Intrapulmonary pharmacokinetics of ofloxacin in drug-resistant tuberculosis
Abstract:OBJECTIVE: To determine the lung epithelial lining fluid (ELF) and serum levels of ofloxacin in drug-resistant tuberculosis patients during treatment.
DESIGN: Ten drug-resistant tuberculosis patients treated with ofloxacin containing regimens for at least 2 weeks were enrolled in the study. Subjects ingested ofloxacin 10 mg/kg and other anti-tuberculosis agents after overnight fasting.
RESULTS: Serum and bronchoalveolar lavage fluid were collected at 4 hours after treatment and assayed by high performance liquid chromatography. The mean concentrations of ofloxacin in serum and ELF were 5.889 ± 1.096 and 16.583 ± 8.697 mg/L, respectively. The mean ratio of ELF-to-serum ofloxacin concentration was 2.825 ± 1.275.
CONCLUSION: Ofloxacin can penetrate well into the intra-alveolar fluid of patients treated for drug-resistant tuberculosis. The lung ELF concentrations were consistently higher than the minimal inhibitory concentrations of Mycobacterium tuberculosis as determined in vitro.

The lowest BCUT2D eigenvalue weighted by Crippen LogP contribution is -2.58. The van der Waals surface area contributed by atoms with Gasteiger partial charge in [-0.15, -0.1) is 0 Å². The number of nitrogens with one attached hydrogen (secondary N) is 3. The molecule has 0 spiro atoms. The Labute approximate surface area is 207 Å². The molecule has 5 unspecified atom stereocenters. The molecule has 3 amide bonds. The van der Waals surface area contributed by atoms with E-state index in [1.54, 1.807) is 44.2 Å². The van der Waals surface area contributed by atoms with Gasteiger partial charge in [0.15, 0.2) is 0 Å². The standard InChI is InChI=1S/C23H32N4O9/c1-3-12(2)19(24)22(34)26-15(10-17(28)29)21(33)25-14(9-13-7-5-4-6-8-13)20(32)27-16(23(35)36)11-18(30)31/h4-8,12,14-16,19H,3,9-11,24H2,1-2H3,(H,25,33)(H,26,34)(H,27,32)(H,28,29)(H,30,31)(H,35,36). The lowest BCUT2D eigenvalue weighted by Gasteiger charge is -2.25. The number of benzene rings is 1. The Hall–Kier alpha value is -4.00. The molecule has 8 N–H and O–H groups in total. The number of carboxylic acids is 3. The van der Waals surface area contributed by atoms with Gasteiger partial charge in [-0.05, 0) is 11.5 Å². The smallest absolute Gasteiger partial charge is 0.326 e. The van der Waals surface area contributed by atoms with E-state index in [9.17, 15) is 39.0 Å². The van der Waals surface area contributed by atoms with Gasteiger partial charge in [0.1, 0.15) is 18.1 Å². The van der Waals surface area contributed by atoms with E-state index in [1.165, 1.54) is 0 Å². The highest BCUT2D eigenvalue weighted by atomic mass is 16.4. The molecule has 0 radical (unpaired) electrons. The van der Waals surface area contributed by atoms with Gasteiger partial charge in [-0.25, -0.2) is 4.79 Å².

Document Type: Regular Paper
Affiliations: 1: Division of Respiratory Disease and Tuberculosis, Department of Medicine, Faculty of Medicine, Siriraj Hospital, Bangkok, Thailand 2: Department of Pharmacy, Faculty of Pharmacy, Mahidol University, Bangkok, Thailand
Publication date: March 1, 2001
The International Journal of Tuberculosis and Lung Disease publishes articles on all aspects of lung health, including public health-related issues such as training programmes, cost-benefit analysis, legislation, epidemiology, intervention studies and health systems research. The IJTLD is dedicated to the continuing education of physicians and health personnel and the dissemination of information on tuberculosis and lung health world-wide.
Certain IJTLD articles are selected for translation into French, Spanish, Chinese or Russian. They are available on the Union website
- Editorial Board
- Information for Authors
- Subscribe to this Title
- International Journal of Tuberculosis and Lung Disease
- Public Health Action
- ingentaconnect is not responsible for the content or availability of external websites